Almost 10 months after acquiring the iconic Masonic Temple in downtown Fort Smith, Lance Beaty is moving forward on what he calls “Phase 1” of work to convert the building into an entertainment and possible club venue.
A permit for work valued at $500,000 was issued Aug. 31 to Kansas City, Mo.-based MTS Contracting to begin exterior restoration on the Masonic Temple, to include removing the dirt from basement walls to restore and seal them.
Through Temple Holdings LLC, Beaty acquired the Masonic Temple on Nov. 6. in a $2.5 million deal that at the time was estimated to include property acquisition and redevelopment costs. Beaty Capital Group, which is owned by Beaty, financed the deal.
The iconic 3-story building located at 200 N. 11th St., was designed by architect George Mann of Little Rock in conjunction with architects J.J. Haralson and E.C. Nelson of Fort Smith. It has numerous meeting rooms and a theatre capable of seating 900. The facility was listed in early 2014 with a price of $750,000. Beaty did not disclose what he paid to acquire the building.
According to a statement from Temple Holdings, the building was proposed Jan. 28 1927, and the property was acquired in February 1927 for $49,250. Ground was broken on June 25, 1928. The corner stone was laid Dec. 7, 1928. The temple opened for Masons on Sept. 6, 1929, and was dedicated Sept. 16, 1929.
Beaty told The City Wire on Tuesday (Sept. 8) that Temple Holdings has received approval for the initial phase of construction from the Arkansas Historic Preservation Program and from the National Park Service (U.S. Department of the Interior).
According to a statement from Temple Holdings, the first phase includes waterproofing the building, installing and/or repairing drainage systems, washing exterior limestone with an alkaline cleaner to avoiding damaging the historic stonework, and installing a new roof. The work is expected to take at least five months.
Michael Brown, vice president of Acquisitions and Development for Beaty Capital Group, said the work is about not only building a business, but preserving a piece of the city’s history.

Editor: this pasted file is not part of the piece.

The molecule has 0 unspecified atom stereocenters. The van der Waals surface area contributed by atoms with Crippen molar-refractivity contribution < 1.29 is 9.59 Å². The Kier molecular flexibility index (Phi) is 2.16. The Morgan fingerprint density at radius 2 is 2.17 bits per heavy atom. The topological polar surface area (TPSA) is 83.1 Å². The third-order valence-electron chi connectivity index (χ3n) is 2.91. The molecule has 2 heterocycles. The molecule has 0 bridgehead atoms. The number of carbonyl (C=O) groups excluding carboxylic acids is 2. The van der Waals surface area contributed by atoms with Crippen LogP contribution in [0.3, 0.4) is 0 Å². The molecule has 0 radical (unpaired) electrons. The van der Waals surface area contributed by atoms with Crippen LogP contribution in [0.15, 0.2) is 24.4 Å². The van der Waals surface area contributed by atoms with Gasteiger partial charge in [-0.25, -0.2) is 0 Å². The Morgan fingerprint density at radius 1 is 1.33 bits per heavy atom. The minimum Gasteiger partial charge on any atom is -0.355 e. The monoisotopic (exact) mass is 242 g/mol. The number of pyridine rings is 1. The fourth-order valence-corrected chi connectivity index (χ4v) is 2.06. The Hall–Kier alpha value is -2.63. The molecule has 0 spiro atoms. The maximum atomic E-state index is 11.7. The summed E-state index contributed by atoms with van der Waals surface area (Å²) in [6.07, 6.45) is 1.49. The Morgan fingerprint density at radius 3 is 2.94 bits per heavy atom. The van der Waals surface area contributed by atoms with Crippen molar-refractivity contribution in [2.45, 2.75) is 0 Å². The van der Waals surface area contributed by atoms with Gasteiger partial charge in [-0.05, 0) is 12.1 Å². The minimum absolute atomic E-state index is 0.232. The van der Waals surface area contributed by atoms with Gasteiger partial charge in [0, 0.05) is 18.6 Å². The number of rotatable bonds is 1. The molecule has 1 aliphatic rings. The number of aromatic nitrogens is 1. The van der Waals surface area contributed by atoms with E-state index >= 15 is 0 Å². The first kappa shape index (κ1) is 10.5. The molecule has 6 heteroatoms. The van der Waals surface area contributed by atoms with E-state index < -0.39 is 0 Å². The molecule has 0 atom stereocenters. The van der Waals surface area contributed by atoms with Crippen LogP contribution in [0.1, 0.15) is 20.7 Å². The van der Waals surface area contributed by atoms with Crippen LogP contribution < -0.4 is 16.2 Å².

“Frankly it’s the coolest building I’ve ever been in. I knew from the first time we walked in the door that we had a responsibility to do what no one else had done; to restore and preserve this piece of Fort Smith history,” Brown said.
Beaty said “a full assessment of the building including environmental, structural, mechanical, electrical and plumbing systems,” has been completed. While he is not yet willing to divulge details on how the building will be used, he said “a business plan and detailed financial model were developed around the buildings original design and historic nature.”
“It has taken almost a year of planning and today we began executing our plan,” Beaty said in Tuesday’s statement.
This is not the first high-profile Fort Smith restoration project Beaty and his partner have undertaken. Beaty is also a managing partner with FSM Redevelopment, which purchased the 35-acre and almost abandoned Phoenix Village Mall in January 2009 After investing more than $16 million in the property, the location is now home to more than 1,100 jobs. Dr. Steve Nelson of Fort Smith is also a partner in FSM Redevelopment.
The two largest employers at the Phoenix Center are Sykes Enterprises Inc., a Tampa, Fla-based outsourcing operation employing more than 500 in their Fort Smith center, and a Shared Services Center owned and operated by Community Health Systems Inc. of Franklin, Tenn.. The shared Services Center employs approximately 600 full-time employees in an almost 90,000-square-foot portion of the property.